Review Although Reg Hardware published benchmarks for the new Intel Core 2 Duo and Extreme chips almost two weeks ago, it has taken that long for Intel to launch the product formally. If you've got the cash, you should be able to pick one up today. But the question many folk - particularly those with a preference for AMD's processors - are still asking is, why? There's no doubt that Intel has produced an impressive successor to the Pentium D, but can it beat AMD's latest offerings?
We should point out that we wanted to include full benchmarks for AMD's Athlon 64 FX-62 in our Core 2 Duo review. AMD, alas, was unable to supply us with one for testing. Too busy buying ATI to make any chips, eh, lads?
So, to give you an idea of how much faster the Core 2 Duo architecture is, we've compared our benchmarks from the Core 2 review with those we recorded for our FX-62 review. The numbers aren't directly comparable because we used slightly different system configurations. And there's the matter of platform differences. However, the FX-62 system only used 1GB of memory, compared to 2GB for the Core 2 Duo. This is likely to have the biggest impact on the overall performance scores presented here, and judging from past experience this would have an positive impact on the Intel chip's SYSMark 2004SE in the region of around five points.
The hard drive would have an impact on the scores as well, as the Core 2 Duo setup used a Western Digital Raptor X rather than a Caviar SE16, and the extra speed is likely to add a couple of points too. The remaining differences, such as graphics card - an ATI Radeon X1800 XT vs the X1900 XT used in the Intel test – won't have such a big impact on the more general-purpose application benchmarks we've compared.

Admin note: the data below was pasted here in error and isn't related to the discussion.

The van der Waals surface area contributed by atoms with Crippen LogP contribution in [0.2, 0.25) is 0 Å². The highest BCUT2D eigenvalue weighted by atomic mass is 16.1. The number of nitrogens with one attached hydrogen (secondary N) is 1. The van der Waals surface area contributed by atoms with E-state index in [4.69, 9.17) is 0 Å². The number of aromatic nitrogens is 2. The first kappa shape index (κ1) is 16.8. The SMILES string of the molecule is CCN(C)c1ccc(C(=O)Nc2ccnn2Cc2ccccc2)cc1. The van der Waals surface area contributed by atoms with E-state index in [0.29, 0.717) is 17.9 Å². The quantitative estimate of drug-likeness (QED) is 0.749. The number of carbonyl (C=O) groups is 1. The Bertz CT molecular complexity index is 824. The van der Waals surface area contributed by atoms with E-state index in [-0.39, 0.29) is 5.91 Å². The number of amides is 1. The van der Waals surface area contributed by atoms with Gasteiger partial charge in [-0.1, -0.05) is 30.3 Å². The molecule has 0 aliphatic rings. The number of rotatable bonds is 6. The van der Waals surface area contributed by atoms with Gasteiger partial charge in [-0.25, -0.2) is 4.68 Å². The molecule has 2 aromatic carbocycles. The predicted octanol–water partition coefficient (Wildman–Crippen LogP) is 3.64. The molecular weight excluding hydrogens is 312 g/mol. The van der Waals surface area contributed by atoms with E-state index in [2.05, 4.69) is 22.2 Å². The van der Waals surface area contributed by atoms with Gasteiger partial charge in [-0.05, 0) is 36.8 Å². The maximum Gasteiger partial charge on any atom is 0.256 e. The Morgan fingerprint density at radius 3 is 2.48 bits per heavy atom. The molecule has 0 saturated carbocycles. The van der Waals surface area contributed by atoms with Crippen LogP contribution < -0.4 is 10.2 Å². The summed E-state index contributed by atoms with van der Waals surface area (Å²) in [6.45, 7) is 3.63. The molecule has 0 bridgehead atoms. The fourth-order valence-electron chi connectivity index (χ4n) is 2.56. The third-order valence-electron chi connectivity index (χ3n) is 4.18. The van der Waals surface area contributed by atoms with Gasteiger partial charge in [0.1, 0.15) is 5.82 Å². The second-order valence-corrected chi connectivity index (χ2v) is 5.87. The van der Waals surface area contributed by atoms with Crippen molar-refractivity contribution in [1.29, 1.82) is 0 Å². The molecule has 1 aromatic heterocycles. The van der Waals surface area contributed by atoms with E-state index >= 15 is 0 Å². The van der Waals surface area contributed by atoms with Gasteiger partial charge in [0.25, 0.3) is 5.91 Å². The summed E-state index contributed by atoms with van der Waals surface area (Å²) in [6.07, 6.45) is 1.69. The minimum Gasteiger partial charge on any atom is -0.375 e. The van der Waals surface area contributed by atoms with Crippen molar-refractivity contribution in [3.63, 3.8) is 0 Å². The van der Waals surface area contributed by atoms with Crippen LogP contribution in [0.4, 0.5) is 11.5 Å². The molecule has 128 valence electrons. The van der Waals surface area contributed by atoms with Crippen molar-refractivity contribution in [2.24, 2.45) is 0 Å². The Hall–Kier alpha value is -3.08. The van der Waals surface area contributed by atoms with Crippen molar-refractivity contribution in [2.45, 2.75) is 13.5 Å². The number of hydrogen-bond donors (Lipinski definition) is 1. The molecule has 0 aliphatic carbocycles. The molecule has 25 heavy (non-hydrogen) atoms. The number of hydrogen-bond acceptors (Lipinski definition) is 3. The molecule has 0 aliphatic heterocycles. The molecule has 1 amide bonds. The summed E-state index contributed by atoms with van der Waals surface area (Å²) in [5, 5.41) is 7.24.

We reckon the Intel benchmarks have a systematic advantage of around ten SYSMark points. However, even if you add 20 points for good measure to the overall SYSMark 2004SE score, the FX-62 doesn't come close to even the E6700, much less the X6800. This doesn't mean that the new Intel processors will have such a huge lead in every application you run, but I can't see AMD winning many benchmark battles. As you can see from the PCMark 2005 and CineBench 9.5 numbers, AMD isn't quite as far off here, but it's still behind in everything except for the graphics test in PCMark 2005.
Sadly, we can't run any of the 3D results as the graphics cards would have too much of an impact here. However, we will return to this as soon as AMD has a processor for us to do some additional testing with. Watch this space...
There is one battle AMD will win and that's pricing, particularly since it dropped its prices. You can now pick up some of the new AM2 processors for less than half the price it would have cost you a week ago. Cost is always a factor that you have to take into account and a bargain is still a bargain. I very much doubt anyone would complain about the performance you get from current processors, be it from Intel or AMD. The Core 2 Duo processors won't come cheap right away, so if you're on a budget, a Pentium D or an AMD processor that was out of your price range last week might not be so now.
As a rough bangs-for-buck measure we matched each CPU's published price against its SYSMark and PCMark scores. The $999 Core 2 Extreme delivers more points per dollar (or pound) than the $827 FX-62, but only just: 7.91 PCMark points to 7.51, 0.387 SYSMark points to 0.330 for every dollar spent on the chip. Had AMD not cut the FX-62's price recently, it would have scored just 6.22 and 0.280.
The $550 E6700 was better, scoring 13.66 and 0.664, this way, but the now $316 Pentium D scored 19.97 and 0.823. Ignore the 960's price cut, made today and it would have scored 11.90 and 0.491.
The entry-level Core 2 Duo processor is quite affordable and should still offer plenty performance for your money if you're set on the latest Intel processor. And judging from reports on other websites, the Core 2 Duos are very overclocker-friendly if this is your cup of tea.
There's no doubt that Intel is back with a bang. A very big bang. The Core 2 Duo processor is Intel's most important product in a very long time and it proves that Intel is serious about the processor market. For the time being it doesn't look like AMD has anything but pricing to compete with, but the company's on a roll and promising not only quad-core chips but a next-generation architecture of its own. The fight between the arch-rivals is going to get very fierce over the next few years at least.
For now, you, the consumer, are the winner. From today, you can get a much more powerful computer for less money than you had to spend yesterday. ®